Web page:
If President Trump knows anything, it’s how to promote a brand. He thinks George Washington could have done himself a favor.
On Wednesday, Politico published a story about a trip the president and first lady took to Mount Vernon last April with French president Emmanuel Macron and his wife Brigitte. Mount Vernon is the sprawling Virginia estate of George Washington that has been turned into a historical center and common destination for middle school field trips. Trump was dismayed that the first president didn’t slap his name all over the place. “If he was smart, he would’ve put his name on it,” the president reportedly said during the trip. “You’ve got to put your name on stuff or no one remembers you.”
George Washington, it goes without saying, is the most recognizable name in American history. Though “WASHINGTON” isn’t emblazoned in gold across the front of the 18th-century plantation, the nation’s capital, an entire state and countless schools were all named after the first president.
When Mount Vernon CEO Doug Bradburn, who served as the tour guide for the world leaders, responded to the president’s advice by pointing out that Washington was successful in naming the nation’s capital named after himself, Trump reportedly said good point and laughed. Outside of the naming issue, Bradburn had a tough time holding Trump’s attention during the 45-minute tour. A source familiar with the trip said that Bradburn was “desperately” trying to get Trump interested in Mount Vernon, to little avail. Trump did, however, ask if Washington was “really rich.” Of course.
According Politico, Bradburn described the experience of guiding Trump “truly bizarre,” and told several people that the Macrons were “far more knowledgeable about the history of the property than the president.”
The president’s dearth of knowledge about the country’s most famous citizen isn’t surprising. Trump has shown little interest the history of the United States, and on multiple occasions has demonstrated a shocking level of ignorance regarding basic events that shaped America. The Civil War is one of his favorite topics. In 2017, he tweeted that Andrew Jackson, a slaveowner, was “angry” that the Civil War was “coming” and would have prevented it from happening if he had been alive when it began.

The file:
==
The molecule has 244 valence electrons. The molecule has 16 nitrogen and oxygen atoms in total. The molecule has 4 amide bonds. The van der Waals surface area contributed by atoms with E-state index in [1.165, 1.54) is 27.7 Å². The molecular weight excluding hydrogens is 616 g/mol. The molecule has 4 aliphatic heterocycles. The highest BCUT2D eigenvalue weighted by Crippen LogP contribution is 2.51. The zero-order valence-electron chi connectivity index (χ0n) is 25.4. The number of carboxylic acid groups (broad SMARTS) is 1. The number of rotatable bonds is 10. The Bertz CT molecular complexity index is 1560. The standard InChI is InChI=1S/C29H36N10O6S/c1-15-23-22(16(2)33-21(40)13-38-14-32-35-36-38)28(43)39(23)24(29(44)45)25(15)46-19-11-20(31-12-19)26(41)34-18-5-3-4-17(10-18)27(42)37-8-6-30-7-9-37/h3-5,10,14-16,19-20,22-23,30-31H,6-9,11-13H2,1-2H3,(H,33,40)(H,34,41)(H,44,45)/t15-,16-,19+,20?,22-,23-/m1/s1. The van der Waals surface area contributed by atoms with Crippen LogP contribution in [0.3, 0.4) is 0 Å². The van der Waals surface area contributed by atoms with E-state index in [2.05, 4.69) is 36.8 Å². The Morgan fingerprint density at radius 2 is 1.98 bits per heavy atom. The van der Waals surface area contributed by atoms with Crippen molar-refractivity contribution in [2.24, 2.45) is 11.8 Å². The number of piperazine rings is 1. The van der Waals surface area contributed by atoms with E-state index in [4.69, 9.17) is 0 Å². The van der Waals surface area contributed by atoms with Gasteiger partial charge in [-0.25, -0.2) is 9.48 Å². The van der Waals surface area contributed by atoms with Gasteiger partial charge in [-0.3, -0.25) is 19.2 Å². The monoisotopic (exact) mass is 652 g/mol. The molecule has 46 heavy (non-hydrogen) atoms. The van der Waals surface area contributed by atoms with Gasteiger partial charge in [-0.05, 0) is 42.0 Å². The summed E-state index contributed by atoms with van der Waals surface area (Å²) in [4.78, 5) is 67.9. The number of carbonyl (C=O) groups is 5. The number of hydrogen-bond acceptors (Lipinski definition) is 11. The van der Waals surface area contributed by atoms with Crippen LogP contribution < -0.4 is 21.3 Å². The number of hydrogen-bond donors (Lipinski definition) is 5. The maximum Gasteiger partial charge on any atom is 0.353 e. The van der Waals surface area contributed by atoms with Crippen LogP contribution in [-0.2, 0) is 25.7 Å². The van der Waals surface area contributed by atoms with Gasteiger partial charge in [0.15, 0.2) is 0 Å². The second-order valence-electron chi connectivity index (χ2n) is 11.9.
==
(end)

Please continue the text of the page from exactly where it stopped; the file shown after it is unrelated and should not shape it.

President Andrew Jackson, who died 16 years before the Civil War started, saw it coming and was angry. Would never have let it happen!
— Donald J. Trump (@realDonaldTrump) May 2, 2017
As Rick Reilly reminded readers in his new book Commander in Cheat: How Golf Explains Trump, the president also constructed a fake Civil War memorial on Trump National Golf Club in Washington, D.C. The monument on the Potomac River, titled “River of Blood,” is signed by Trump and claims that “many great American soldiers … died at this spot.” The claim has been debunked by historians. A Civil War battle did not occur at the site.
A few months before praising Jackson’s foresight, Trump seemed to express a belief that abolitionist leader Frederick Douglass was still alive. “Frederick Douglass is an example of somebody who has done an amazing job and is being recognized more and more, I notice,” Trump said as part of a bumbling attempt to commemorate Black History Month.
The following year, Trump, perhaps inspired by his trip to Mount Vernon a few months earlier, pontificated on George Washington as future Supreme Court Justice Brett Kavanaugh was being criticized by Democrats after multiple women accused him of sexual assault last fall.
“I’m relying on very fair and talented Republican senators,” Trump said of Kavanaugh’s confirmation process. “If we brought George Washington here and we said ‘We have George Washington,’ the Democrats would vote against him, just so you understand. He may have had a bad past. Who knows? He may have had some I think accusations made. Didn’t he have a couple things in his past? George Washington would be voted against 100 percent by Schumer and the con artists. One hundred percent, 100 percent.”